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Grotesque Complexity and Other Historical Details

In today’s Wall Street Journal, economic historian John Gordon Steele has “a short history of the income tax.” Here’s the lede, but the complete piece is worth reading in its entirety, especially to understand why today’s federal tax code “is grotesquely complex, often arbitrary, and corrupted by mutual back-scratching between members of Congress and influential lobbyists:”

“Whether the "millionaires and billionaires" are actually paying their fair share of taxes is a matter for the electorate to decide. After all, fairness is hardly an objective standard.

“Before the modern era, however, the federal tax system was manifestly unfair by any reasonable standard, grossly biased in favor of the well off. Ironically, attempting to fix that unfairness is what has brought us to the present moment, with a federal tax system that is grotesquely complex, often arbitrary, and corrupted by mutual back-scratching between members of Congress and influential lobbyists.”

If you don’t believe that “grotesquely complex” comment, consider:

"The income tax act of 1913 had been 14 pages long. The Revenue Act of 1942 was 208 pages long, 78% of them devoted to closing or defining loopholes. It has only gotten worse."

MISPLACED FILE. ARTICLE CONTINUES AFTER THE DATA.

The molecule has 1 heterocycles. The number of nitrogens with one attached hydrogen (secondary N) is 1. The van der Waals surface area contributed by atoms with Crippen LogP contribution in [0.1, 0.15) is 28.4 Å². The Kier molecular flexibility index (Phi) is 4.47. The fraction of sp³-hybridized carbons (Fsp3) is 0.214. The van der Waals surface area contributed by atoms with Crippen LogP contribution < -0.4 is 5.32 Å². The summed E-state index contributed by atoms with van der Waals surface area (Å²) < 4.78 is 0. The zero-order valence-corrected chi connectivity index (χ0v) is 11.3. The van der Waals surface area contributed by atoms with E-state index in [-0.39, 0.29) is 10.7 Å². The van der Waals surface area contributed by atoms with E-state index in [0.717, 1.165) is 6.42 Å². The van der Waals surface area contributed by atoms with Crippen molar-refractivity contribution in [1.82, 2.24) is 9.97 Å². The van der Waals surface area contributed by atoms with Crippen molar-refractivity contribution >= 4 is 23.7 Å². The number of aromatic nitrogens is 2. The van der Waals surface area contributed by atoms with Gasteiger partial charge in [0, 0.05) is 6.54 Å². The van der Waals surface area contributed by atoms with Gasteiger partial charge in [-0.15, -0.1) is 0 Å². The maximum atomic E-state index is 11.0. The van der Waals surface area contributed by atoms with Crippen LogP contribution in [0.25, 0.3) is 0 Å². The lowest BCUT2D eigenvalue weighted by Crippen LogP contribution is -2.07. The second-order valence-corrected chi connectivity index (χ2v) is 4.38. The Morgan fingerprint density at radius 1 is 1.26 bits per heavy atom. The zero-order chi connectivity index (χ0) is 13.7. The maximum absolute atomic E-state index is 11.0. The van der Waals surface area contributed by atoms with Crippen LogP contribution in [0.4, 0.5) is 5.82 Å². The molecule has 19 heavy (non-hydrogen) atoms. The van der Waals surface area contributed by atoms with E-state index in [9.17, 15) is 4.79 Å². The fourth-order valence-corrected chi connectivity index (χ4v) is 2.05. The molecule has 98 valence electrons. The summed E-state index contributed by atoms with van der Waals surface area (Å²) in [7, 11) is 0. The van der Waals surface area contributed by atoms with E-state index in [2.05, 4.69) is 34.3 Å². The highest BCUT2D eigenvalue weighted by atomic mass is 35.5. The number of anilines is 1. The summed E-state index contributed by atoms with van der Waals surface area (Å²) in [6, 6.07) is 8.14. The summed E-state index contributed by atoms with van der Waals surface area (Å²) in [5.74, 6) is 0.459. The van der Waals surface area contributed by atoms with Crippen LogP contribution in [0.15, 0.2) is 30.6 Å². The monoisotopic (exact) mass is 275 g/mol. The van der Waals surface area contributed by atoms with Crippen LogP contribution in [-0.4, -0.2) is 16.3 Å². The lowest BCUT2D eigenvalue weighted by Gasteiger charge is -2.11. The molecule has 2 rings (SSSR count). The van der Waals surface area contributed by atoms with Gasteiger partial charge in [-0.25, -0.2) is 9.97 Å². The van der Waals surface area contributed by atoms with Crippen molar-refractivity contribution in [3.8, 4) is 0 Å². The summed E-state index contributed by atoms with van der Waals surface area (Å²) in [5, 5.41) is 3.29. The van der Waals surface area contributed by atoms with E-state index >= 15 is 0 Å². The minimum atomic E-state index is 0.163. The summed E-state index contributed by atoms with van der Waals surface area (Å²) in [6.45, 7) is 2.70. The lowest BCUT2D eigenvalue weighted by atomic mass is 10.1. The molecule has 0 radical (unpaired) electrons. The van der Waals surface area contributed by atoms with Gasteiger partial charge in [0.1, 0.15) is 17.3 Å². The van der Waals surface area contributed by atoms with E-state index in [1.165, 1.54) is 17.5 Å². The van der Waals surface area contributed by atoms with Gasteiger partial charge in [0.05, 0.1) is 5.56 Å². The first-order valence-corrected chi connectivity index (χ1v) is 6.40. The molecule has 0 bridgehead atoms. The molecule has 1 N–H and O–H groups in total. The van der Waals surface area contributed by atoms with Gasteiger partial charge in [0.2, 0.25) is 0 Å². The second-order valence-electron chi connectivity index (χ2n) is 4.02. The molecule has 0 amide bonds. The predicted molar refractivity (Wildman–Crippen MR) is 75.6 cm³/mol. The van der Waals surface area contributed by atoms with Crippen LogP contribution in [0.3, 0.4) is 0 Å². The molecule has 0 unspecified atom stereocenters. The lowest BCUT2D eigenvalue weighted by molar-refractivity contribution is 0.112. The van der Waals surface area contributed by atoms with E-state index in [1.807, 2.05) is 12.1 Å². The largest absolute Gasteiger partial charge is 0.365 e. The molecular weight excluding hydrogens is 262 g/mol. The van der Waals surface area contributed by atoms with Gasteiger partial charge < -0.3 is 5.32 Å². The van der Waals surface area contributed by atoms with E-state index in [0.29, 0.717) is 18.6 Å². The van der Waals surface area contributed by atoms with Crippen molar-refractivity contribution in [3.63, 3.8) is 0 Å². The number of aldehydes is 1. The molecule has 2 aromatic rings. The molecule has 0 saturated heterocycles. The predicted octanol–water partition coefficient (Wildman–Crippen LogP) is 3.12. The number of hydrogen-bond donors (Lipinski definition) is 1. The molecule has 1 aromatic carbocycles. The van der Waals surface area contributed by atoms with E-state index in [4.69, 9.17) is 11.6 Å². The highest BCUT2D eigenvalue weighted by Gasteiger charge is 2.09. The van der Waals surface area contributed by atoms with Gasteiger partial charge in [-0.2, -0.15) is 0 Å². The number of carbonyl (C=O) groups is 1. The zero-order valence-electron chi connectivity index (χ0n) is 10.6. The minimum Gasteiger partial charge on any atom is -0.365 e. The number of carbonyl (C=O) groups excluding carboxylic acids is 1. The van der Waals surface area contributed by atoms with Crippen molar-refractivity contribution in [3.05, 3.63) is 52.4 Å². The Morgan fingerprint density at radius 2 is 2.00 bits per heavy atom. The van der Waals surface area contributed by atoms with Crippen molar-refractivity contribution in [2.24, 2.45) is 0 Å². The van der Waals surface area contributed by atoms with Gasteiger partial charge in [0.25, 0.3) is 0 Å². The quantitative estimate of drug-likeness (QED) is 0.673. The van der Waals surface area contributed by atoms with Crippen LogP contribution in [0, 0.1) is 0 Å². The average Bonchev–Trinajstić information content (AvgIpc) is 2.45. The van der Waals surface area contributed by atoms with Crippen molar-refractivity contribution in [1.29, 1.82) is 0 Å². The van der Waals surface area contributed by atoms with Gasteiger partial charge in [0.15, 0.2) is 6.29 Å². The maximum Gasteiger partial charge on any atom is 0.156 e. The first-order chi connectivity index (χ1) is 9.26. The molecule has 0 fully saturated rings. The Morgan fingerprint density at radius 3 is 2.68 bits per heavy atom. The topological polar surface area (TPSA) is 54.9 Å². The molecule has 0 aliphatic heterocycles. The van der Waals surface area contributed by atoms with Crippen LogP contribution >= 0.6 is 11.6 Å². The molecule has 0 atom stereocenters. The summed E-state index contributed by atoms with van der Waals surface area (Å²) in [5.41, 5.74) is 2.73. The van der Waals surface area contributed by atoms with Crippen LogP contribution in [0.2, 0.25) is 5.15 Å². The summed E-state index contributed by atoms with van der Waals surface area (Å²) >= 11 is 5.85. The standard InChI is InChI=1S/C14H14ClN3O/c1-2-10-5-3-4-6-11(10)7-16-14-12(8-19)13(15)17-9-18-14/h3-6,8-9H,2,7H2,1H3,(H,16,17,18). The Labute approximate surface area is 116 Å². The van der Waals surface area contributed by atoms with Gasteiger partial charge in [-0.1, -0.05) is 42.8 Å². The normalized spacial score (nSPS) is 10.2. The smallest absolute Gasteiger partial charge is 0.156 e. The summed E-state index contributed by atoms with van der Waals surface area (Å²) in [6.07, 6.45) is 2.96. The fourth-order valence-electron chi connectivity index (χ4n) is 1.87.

A second Journal op-ed this week discusses the “untold story” of stimulus and the Depression. It's written by economics professors Harold Cole and Lee Ohanian, and says in part:

“Proponents justify stimulus spending in part based on the widely held view that government-fueled increases in "aggregate demand" during FDR's New Deal ended the Great Depression and brought recovery. Christina Romer, former chairwoman of Obama's Council of Economic Advisers, has argued in op-eds that government should continue to spend for this reason. And in a 2002 speech as a Federal Reserve governor, current Fed Chairman Ben Bernanke claimed that monetary expansion and the turnaround from the deflation of 1932 to inflation in 1934 was a key reason that output expanded.

“But boosting aggregate demand did not end the Great Depression. After the initial stock market crash of 1929 and subsequent economic plunge, a recovery began in the summer of 1932, well before the New Deal. The Federal Reserve Board's Index of Industrial production rose nearly 50% between the Depression's trough of July 1932 and June 1933. This was a period of significant deflation. Inflation began after June 1933, following the demise of the gold standard. Despite higher aggregate demand, industrial production was roughly flat over the following year.”

The entire Cole/Ohanian essay is also worth reading.

Kudos to the Wall Street Journal for published these two articles.

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